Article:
I explore the hidden sounds of cities, peeling back the sonic layers of a place to discover its subtle noises. Sound offers a unique way to investigate the world around us. It is invisible and has no form, yet is present everywhere and permeates through anything. It reaches us without effort and affects us without our knowing. With these qualities in mind, my work aims to find existing sounds that are normally unhearable, and to create sounds that have never existed before.
One of my primary goals is to shift people's attention to sounds that are usually ignored, in an attempt to broaden the listener’s understanding of the world. Through this deeper understanding, we can create new, original, and more personal relationships to our environment through the discovery of the delicate, poetic, and ephemeral sounds around us. I encourage listeners to rediscover their sonic environment by playfully exploring the world through their ears.
In both my sound documentation and creation practices, I take my work and present it in the form of workshops, helping people learn about how they can create tools for their own investigations. I want people to learn how they can teach themselves to build the things they need. Only by learning how to teach myself was I able to do and make the things I can today. I think it is critically important for artists to learn how their tools work and function, so that they can modify them for their own creative purposes.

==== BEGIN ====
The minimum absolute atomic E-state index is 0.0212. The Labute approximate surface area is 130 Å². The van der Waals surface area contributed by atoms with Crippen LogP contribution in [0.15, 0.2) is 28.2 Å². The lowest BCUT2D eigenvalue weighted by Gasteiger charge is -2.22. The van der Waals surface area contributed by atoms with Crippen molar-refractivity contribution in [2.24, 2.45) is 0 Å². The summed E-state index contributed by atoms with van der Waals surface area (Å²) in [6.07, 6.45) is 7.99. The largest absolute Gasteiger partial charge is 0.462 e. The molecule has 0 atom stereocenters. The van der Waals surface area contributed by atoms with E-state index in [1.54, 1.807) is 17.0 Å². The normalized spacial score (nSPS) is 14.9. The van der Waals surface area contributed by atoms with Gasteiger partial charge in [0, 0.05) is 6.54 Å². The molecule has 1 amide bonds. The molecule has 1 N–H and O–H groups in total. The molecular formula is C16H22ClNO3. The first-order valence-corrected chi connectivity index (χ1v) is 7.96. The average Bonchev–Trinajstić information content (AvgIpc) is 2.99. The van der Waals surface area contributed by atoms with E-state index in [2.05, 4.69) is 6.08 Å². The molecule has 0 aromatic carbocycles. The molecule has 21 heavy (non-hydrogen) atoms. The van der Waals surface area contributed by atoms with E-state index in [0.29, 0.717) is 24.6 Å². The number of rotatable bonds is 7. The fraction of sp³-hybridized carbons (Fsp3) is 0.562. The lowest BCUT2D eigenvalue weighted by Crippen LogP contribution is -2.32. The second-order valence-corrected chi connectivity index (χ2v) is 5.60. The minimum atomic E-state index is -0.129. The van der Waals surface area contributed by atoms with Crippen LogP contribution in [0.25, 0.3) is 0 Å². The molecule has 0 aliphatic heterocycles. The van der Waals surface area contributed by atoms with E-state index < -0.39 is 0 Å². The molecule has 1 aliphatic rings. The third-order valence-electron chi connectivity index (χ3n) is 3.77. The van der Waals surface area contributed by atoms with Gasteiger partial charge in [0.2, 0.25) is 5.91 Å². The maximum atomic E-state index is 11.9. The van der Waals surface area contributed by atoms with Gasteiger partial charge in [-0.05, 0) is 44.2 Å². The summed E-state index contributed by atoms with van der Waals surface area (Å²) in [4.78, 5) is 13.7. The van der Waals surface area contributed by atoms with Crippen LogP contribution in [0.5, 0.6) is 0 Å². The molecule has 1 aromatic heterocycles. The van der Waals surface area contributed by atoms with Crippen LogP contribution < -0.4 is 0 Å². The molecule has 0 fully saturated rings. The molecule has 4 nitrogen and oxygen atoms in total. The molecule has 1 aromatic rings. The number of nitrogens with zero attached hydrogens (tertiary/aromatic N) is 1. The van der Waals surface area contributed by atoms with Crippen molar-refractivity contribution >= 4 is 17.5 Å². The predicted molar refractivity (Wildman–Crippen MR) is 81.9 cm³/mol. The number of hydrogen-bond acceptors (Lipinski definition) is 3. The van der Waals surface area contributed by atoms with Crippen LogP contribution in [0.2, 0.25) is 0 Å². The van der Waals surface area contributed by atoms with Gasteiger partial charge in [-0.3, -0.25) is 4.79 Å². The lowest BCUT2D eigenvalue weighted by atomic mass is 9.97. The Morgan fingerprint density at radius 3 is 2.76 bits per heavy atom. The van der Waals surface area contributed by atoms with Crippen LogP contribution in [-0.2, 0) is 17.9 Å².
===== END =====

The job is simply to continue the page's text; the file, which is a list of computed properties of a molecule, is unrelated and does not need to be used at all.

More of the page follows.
Johann Diedrick is a Caribbean-American artist making installations, performances, and objects that let people play with sound. He shares his work through workshops, listening tours, and open-source software and hardware. He received the Asian Cultural Council 2016 Fellows grant and has been featured in Wire Magazine and Musicworks Magazine. He has exhibited internationally in numerous group exhibitions, conferences and festivals, including the Soundscapes symposium at Yale University, the NIME conference in Daejeon and Seoul, Korea, and the Invisible Places conference in Viseu, Portugal. He studied at the ITP program at Tisch School of the Arts at NYU focusing on sound art. He was a researcher at the InterLab at the Yamaguchi Center for Arts and Media (YCAM) in Yamaguchi, Japan and worked as an interactive software developer at Qosmo in Tokyo, Japan. He is currently a senior developer at the Metropolitan Museum of Art in New York City.
67 West Street